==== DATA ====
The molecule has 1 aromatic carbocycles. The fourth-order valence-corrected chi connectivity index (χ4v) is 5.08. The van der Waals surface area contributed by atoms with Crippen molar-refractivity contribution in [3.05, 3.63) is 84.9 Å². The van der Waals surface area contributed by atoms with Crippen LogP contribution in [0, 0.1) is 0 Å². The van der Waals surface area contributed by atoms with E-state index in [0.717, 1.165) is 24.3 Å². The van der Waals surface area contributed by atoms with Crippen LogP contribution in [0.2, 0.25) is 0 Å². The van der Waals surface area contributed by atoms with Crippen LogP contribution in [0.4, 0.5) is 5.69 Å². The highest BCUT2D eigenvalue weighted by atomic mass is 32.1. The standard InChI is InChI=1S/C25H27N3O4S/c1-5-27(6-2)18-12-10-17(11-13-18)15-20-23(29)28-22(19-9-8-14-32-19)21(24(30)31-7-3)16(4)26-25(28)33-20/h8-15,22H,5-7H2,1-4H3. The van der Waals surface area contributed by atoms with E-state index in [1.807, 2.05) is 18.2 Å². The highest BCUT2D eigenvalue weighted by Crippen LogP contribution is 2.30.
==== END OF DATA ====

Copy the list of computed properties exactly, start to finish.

The molecule has 1 aromatic carbocycles. The fourth-order valence-corrected chi connectivity index (χ4v) is 5.08. The van der Waals surface area contributed by atoms with Crippen molar-refractivity contribution in [3.05, 3.63) is 84.9 Å². The van der Waals surface area contributed by atoms with Crippen LogP contribution in [0, 0.1) is 0 Å². The van der Waals surface area contributed by atoms with E-state index in [0.717, 1.165) is 24.3 Å². The van der Waals surface area contributed by atoms with Crippen LogP contribution in [0.2, 0.25) is 0 Å². The van der Waals surface area contributed by atoms with Crippen LogP contribution in [0.4, 0.5) is 5.69 Å². The highest BCUT2D eigenvalue weighted by atomic mass is 32.1. The standard InChI is InChI=1S/C25H27N3O4S/c1-5-27(6-2)18-12-10-17(11-13-18)15-20-23(29)28-22(19-9-8-14-32-19)21(24(30)31-7-3)16(4)26-25(28)33-20/h8-15,22H,5-7H2,1-4H3. The van der Waals surface area contributed by atoms with E-state index in [1.807, 2.05) is 18.2 Å². The highest BCUT2D eigenvalue weighted by Crippen LogP contribution is 2.30.